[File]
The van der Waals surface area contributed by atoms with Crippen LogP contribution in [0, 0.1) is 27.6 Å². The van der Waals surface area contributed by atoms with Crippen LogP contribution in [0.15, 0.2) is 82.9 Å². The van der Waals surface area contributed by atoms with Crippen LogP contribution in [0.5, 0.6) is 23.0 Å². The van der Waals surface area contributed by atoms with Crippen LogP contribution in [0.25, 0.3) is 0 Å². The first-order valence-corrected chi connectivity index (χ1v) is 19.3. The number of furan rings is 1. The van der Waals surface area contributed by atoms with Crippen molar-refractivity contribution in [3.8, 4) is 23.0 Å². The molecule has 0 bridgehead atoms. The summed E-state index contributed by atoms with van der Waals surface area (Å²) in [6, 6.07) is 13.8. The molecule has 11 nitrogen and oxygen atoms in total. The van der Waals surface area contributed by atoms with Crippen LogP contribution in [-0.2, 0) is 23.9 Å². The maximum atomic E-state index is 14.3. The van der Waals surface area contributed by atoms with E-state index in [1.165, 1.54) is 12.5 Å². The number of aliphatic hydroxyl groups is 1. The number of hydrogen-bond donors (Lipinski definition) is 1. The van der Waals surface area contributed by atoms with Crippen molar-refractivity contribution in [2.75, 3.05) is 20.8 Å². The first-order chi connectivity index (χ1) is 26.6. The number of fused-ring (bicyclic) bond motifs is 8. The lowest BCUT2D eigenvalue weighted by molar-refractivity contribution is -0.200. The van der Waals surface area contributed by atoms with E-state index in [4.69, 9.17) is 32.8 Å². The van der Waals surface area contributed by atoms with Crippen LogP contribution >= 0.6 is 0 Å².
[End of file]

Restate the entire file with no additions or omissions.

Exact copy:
The van der Waals surface area contributed by atoms with Crippen LogP contribution in [0, 0.1) is 27.6 Å². The van der Waals surface area contributed by atoms with Crippen LogP contribution in [0.15, 0.2) is 82.9 Å². The van der Waals surface area contributed by atoms with Crippen LogP contribution in [0.5, 0.6) is 23.0 Å². The van der Waals surface area contributed by atoms with Crippen LogP contribution in [0.25, 0.3) is 0 Å². The first-order valence-corrected chi connectivity index (χ1v) is 19.3. The number of furan rings is 1. The van der Waals surface area contributed by atoms with Crippen molar-refractivity contribution in [3.8, 4) is 23.0 Å². The molecule has 0 bridgehead atoms. The summed E-state index contributed by atoms with van der Waals surface area (Å²) in [6, 6.07) is 13.8. The molecule has 11 nitrogen and oxygen atoms in total. The van der Waals surface area contributed by atoms with Crippen LogP contribution in [-0.2, 0) is 23.9 Å². The maximum atomic E-state index is 14.3. The van der Waals surface area contributed by atoms with E-state index in [1.165, 1.54) is 12.5 Å². The number of aliphatic hydroxyl groups is 1. The number of hydrogen-bond donors (Lipinski definition) is 1. The van der Waals surface area contributed by atoms with Crippen molar-refractivity contribution in [2.75, 3.05) is 20.8 Å². The first-order chi connectivity index (χ1) is 26.6. The number of fused-ring (bicyclic) bond motifs is 8. The lowest BCUT2D eigenvalue weighted by molar-refractivity contribution is -0.200. The van der Waals surface area contributed by atoms with E-state index in [4.69, 9.17) is 32.8 Å². The van der Waals surface area contributed by atoms with Crippen LogP contribution >= 0.6 is 0 Å².